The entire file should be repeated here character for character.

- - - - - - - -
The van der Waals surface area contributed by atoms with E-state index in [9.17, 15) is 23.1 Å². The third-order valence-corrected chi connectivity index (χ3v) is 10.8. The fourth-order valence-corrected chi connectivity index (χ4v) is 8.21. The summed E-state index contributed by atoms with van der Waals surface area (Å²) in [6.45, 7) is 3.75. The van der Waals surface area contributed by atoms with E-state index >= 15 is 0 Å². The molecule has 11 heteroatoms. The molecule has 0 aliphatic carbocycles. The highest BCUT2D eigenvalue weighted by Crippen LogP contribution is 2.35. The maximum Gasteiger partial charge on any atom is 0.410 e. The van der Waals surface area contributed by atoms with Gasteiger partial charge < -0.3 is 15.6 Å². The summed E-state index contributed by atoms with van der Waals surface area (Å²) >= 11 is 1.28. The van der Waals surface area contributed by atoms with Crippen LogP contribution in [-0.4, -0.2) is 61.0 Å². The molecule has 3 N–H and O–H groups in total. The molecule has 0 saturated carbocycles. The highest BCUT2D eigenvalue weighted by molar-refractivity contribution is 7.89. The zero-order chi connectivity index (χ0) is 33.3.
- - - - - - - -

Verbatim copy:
The van der Waals surface area contributed by atoms with E-state index in [9.17, 15) is 23.1 Å². The third-order valence-corrected chi connectivity index (χ3v) is 10.8. The fourth-order valence-corrected chi connectivity index (χ4v) is 8.21. The summed E-state index contributed by atoms with van der Waals surface area (Å²) in [6.45, 7) is 3.75. The van der Waals surface area contributed by atoms with E-state index >= 15 is 0 Å². The molecule has 11 heteroatoms. The molecule has 0 aliphatic carbocycles. The highest BCUT2D eigenvalue weighted by Crippen LogP contribution is 2.35. The maximum Gasteiger partial charge on any atom is 0.410 e. The van der Waals surface area contributed by atoms with Gasteiger partial charge < -0.3 is 15.6 Å². The summed E-state index contributed by atoms with van der Waals surface area (Å²) >= 11 is 1.28. The van der Waals surface area contributed by atoms with Crippen LogP contribution in [-0.4, -0.2) is 61.0 Å². The molecule has 3 N–H and O–H groups in total. The molecule has 0 saturated carbocycles. The highest BCUT2D eigenvalue weighted by molar-refractivity contribution is 7.89. The zero-order chi connectivity index (χ0) is 33.3.